The Lord Jesus is God-with-us. He is the Living Word. He is always speaking to us: inviting us, commanding us, questioning us, and assuring us. Today you will hear his voice. Don’t harden yourself to its grace. How about you use your voice to share with someone what you heard from the Lord today, and how you responded.

[03/29/20]   Join along with evening prayer and song.
You're invited to comment your personal prayer requests during the video.
Music: "Hold Me Fast" by Sovereign Grace Music
(Copyright permission from Robert Kauflin)

[03/29/20]   JOIN US! Sunday at 9:45 AM.
Visit LombardCRC.org/live for lyrics, discussion questions, and children's activities.

Lombard CRC Livestream | 3/29/20.

JOIN US! Sunday at 9:45 AM.
Visit LombardCRC.org/live for lyrics, discussion questions, and children's activities.


worship - mar 29 childrens activities-1.pdf

Parents, as a reminder, you can print this kids activity packet prior to the online service:


Thanks to Anna for helping get this ready!

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[03/27/20]   Daily Soul Care from Pastor John
Job 21:15
Who is the Almighty, that we should serve him? What would we gain by praying to him?’

Most people who criticize those who pray don’t really pray themselves. Most who dismiss prayer as anything other than a religious or sanctimonious act don’t really know what prayer is. Most who judge prayer only by whether it works – whatever that means – won’t submit to Jesus when he teaches us how to pray.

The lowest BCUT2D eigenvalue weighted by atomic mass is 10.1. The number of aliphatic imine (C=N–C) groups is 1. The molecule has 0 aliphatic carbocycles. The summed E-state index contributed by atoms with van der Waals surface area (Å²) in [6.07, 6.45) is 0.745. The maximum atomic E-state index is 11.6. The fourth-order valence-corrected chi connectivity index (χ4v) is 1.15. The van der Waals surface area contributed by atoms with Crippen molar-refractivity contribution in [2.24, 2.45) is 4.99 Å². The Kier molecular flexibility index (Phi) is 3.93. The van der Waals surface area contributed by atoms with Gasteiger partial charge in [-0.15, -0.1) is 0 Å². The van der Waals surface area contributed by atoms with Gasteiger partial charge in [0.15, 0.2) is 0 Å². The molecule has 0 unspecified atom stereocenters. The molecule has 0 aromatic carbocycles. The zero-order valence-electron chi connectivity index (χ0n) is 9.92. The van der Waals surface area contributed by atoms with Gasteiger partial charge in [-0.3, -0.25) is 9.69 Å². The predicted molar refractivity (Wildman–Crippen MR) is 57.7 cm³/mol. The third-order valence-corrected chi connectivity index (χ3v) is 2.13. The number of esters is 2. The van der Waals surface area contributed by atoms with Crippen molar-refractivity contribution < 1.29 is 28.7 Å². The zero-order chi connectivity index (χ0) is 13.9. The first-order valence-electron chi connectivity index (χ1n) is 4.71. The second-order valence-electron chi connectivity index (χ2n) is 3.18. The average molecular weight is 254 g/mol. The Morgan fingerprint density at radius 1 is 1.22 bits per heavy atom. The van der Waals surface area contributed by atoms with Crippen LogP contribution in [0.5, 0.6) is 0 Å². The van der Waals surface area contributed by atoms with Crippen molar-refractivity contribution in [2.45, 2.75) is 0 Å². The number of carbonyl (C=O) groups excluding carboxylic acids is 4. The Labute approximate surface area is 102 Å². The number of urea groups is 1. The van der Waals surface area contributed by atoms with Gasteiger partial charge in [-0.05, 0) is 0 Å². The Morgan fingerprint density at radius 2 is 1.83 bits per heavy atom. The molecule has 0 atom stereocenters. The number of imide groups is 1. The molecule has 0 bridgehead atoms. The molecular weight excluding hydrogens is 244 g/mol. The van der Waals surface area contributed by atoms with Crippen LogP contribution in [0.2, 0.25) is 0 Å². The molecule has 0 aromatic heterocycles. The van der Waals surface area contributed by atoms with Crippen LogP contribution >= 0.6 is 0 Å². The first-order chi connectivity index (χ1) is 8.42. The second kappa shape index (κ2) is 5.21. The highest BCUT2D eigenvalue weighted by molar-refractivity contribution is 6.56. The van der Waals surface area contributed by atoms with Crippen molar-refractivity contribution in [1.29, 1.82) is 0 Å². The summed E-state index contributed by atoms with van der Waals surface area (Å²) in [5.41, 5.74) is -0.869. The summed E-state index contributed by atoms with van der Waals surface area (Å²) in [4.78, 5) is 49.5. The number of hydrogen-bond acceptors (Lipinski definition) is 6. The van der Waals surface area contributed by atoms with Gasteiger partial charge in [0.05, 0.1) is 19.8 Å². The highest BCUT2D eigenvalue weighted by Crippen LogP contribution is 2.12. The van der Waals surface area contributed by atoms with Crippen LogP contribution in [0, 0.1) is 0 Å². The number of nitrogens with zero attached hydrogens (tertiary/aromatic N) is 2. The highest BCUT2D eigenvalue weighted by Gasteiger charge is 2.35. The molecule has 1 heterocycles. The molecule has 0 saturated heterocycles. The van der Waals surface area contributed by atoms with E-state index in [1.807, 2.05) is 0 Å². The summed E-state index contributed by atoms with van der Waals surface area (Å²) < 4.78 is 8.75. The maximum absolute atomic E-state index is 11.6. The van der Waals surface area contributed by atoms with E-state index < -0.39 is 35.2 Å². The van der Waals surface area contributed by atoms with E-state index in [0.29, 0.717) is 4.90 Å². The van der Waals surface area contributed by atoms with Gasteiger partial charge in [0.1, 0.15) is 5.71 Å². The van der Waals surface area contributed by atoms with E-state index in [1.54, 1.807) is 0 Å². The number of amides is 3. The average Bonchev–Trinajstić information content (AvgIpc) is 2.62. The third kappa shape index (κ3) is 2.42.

Soon enough many of us will find ourselves wrestling with prayer, which really means we are wrestling with the Lord God. Wrestling will tire us out; it will tempt us to give up. Many of us will retreat into safe clichés. Some will choose to mask our unbelief by a demonstration of going through religious motions. And some will let the shame of failure at prayer keep them from praying. But if we will follow our tears, if we will dare to sit with God in silence when we’ve run out of words, if we will wait and not simply run out, then we may discover what prayer really is, and be found by the one God who hears our prayers and responds.
Eugene Peterson prayed through tears, death, loss, sin, with shouts and in silence. He reminds us just how costly and priceless prayer is in times like these: “Prayer is a political action. Prayer is social energy. Prayer is public good. Far more of our nation’s life is shaped by prayer than is formed by legislation. That we have not collapsed into anarchy is due more to prayer than to the police. Prayer is a sustained and intricate act of patriotism in the largest sense of the word – far more precise and loving and preserving than any patriotism served up in party slogans. That society continues to be livable and that hope continues to be resurgent are attributes to prayer far more than to business prosperity or a flourishing of the arts. The single most important action contributing to whatever health and strength there is in our land is prayer.”